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The Waters of Kronos (Paperback)
From the time of its first publication in 1960, Conrad Richter's The Waters of Kronos sparked lively debate about the extent to which its story of a belated return to childhood scenes mirrored key events of Richter's own life. As was well known at the time, Richter had spent several years in the Southwest, where he collected the material for his first successful book, Early Americans and Other Stories, but by 1933, he had returned to live in his hometown, Pine Grove, Pennsylvania.
John Donner, the main protagonist in The Waters of Kronos, traces a similar route from west to east, although he finds that his family home and native town have been submerged under the deep waters of a lake formed by the construction of a hydroelectric dam. As Richter narrates his alter ego's efforts to salvage his past, he moves beyond "semi-autobiography" to offer what are widely recognized as his most haunting reflections upon the power of family history, the fragility of human memory, and art's role in structuring the communal ethos. David McCullough, a fellow Pulitzer Prize winner, met and befriended Richter in the 1960s and has called him "an American master," praising The Waters of Kronos as "his most beautiful book."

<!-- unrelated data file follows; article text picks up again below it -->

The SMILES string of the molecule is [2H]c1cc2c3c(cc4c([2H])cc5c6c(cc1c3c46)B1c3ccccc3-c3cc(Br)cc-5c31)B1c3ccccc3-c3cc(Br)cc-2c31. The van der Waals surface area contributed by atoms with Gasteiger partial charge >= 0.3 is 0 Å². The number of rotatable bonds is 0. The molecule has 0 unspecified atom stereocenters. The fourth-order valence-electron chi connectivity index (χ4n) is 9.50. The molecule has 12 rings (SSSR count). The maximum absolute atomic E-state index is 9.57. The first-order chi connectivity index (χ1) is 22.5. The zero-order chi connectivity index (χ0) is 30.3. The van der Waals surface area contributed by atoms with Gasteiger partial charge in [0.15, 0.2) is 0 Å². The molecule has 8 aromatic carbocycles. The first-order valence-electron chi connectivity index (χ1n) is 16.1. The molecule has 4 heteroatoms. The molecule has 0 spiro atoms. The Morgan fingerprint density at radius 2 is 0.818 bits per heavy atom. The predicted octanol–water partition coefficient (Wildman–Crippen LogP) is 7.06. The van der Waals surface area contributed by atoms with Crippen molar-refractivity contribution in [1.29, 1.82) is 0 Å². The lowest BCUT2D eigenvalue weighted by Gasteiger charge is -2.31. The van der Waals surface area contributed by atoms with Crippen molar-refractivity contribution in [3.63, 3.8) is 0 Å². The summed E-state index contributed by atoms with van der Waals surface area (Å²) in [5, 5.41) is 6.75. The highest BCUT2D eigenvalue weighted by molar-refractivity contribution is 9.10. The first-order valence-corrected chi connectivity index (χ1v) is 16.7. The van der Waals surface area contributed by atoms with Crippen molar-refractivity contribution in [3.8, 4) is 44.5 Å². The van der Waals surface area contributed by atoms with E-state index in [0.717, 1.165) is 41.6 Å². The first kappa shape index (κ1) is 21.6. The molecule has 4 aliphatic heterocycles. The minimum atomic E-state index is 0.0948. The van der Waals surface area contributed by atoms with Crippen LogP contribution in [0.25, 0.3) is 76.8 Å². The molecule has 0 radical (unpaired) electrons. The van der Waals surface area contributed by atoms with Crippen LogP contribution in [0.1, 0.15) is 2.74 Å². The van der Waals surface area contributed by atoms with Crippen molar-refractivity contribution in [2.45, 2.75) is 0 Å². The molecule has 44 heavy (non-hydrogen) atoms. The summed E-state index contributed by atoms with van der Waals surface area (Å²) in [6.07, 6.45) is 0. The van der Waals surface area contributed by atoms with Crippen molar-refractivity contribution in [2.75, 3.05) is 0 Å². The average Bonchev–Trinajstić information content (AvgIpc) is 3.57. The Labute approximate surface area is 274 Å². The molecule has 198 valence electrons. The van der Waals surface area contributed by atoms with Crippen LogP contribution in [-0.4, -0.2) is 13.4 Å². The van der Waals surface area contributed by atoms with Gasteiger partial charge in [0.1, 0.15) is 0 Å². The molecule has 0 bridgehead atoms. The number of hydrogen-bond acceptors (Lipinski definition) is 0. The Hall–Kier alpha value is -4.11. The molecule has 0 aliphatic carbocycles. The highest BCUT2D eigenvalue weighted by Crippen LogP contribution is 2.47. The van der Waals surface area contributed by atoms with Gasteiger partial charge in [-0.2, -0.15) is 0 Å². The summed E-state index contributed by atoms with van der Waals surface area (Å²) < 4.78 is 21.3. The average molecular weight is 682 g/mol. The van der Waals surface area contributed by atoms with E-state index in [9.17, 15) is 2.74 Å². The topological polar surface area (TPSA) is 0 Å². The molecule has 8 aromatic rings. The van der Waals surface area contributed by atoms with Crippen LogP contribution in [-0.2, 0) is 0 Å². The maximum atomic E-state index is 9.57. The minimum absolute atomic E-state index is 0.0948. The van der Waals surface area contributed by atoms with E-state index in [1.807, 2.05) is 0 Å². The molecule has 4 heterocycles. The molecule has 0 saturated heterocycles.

About the Author
Conrad Richter (1890-1968) was awarded the National Book Award for The Waters of Kronos in 1961. He was also awarded the Pulitzer Prize for The Town, the last volume in a trilogy about frontier life in Ohio, in 1951.
Debut novelist J.J. Gesher tells an intimate, grief-filled story about Jacob Fischer - a sometimes wayward, sometimes obedient Brooklyn Orthodox Jew who breaks down after a devastating loss. Slowly rebuilding and rediscovering himself in a small-town Alabama town, Jacob has support from a cast of well-drawn characters - who also have their own demons to deal with. I loved learning more about the Orthodox Jew and the rich history of its sometimes stifling traditions, butting heads with modern sensibilities and realities. This highly readable title, right down to the very last sentence, is a natural pick for book clubs. A strong debut from the writing pair of J.J. Gesher.